In addition, markedly fewer domestic banks indicated that they had tightened terms on C&I loans, and some terms were eased, on net. Indeed, for the first time since the market turmoil of 1998, small net fractions of domestic banks reported having reduced spreads of loan rates over cost of funds for borrowers of all sizes. On net, banks reported that the costs of credit lines to large and middle-market borrowers were about unchanged, compared with 18 percent that indicated tightening in the previous survey. However, a notable net fraction of respondents have continued to reduce the size of those lines. A significant net fraction of domestic banks continued to report having increased premiums charged on riskier loans to borrowers of all sizes. Similarly, the net fraction of foreign banks reporting that they tightened lending terms was smaller in the August survey than in the April survey, although the fraction that reduced the size of credit lines and charged higher premiums on riskier loans remained elevated.
Sixty-five percent of the domestic banks that tightened lending standards and terms indicated concern about the economic outlook as an important reason for doing so, down from more than 90 percent in April. In addition, somewhat fewer banks than in April indicated that industry-specific problems were a reason for tightening. Despite reduced fractions of banks expressing concern about the economic outlook and industry-specific problems, banks continued to reduce their tolerance for risk. Indeed, about 75 percent of domestic banks that tightened standards and terms on C&I loans cited a lower tolerance for risk, making it the most commonly reported reason. By contrast, almost all of the foreign institutions that tightened standards and terms remained concerned about the economic outlook and industry-specific problems as well as reporting a reduced tolerance for risk.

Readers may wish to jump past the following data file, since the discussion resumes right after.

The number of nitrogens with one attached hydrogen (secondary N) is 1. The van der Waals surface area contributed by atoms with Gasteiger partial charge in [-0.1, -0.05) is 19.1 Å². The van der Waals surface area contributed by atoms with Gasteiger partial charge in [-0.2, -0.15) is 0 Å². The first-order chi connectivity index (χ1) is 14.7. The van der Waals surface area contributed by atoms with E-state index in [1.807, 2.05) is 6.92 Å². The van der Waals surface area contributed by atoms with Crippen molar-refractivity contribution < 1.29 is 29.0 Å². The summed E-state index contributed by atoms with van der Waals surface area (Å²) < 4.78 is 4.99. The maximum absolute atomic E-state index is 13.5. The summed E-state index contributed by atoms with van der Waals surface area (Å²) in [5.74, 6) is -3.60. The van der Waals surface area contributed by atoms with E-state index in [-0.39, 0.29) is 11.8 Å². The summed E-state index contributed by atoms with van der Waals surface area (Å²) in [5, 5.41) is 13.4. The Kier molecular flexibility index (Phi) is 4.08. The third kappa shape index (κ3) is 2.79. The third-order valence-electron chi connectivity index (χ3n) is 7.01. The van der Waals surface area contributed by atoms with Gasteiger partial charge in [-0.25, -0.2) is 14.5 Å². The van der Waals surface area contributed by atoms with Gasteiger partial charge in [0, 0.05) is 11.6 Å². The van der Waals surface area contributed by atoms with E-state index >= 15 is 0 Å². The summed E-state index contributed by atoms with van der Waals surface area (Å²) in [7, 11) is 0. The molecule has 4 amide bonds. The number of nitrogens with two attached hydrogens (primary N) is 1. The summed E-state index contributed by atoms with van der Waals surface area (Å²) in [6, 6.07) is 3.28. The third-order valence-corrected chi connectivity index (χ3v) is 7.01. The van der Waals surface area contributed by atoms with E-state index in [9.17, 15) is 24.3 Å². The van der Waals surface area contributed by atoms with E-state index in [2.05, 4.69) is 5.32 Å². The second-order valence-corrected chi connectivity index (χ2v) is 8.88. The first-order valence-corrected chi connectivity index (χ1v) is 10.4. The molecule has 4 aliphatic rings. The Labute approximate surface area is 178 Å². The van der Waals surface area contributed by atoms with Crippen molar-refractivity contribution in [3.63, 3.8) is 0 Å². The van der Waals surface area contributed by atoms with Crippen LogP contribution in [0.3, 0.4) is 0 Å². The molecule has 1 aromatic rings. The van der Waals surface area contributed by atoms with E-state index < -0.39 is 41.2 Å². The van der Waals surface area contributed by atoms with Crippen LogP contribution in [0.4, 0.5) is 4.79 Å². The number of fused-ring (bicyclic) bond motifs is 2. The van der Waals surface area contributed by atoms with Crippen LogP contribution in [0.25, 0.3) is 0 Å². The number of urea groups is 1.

Domestic banks, on net, continued to report that demand from large and middle-market firms had weakened over the past three months, but that fraction declined noticeably from almost 40 percent in April to about 20 percent in the current survey. Similarly, a somewhat smaller net fraction of banks reported weaker demand from small firms. For banks that reported weaker demand, the most important reason continued to be decreased investment in plant and equipment by their customers. Banks that experienced increased demand cited numerous reasons for the rise. In contrast to the experience of domestic banks, the same number of foreign institutions reported that demand had weakened as reported that it had increased. In response to a special question about the prospective demand for C&I loans, both domestic respondents and branches and agencies of foreign banks indicated that, on net, the number of inquiries from potential borrowers had risen somewhat over the past three months.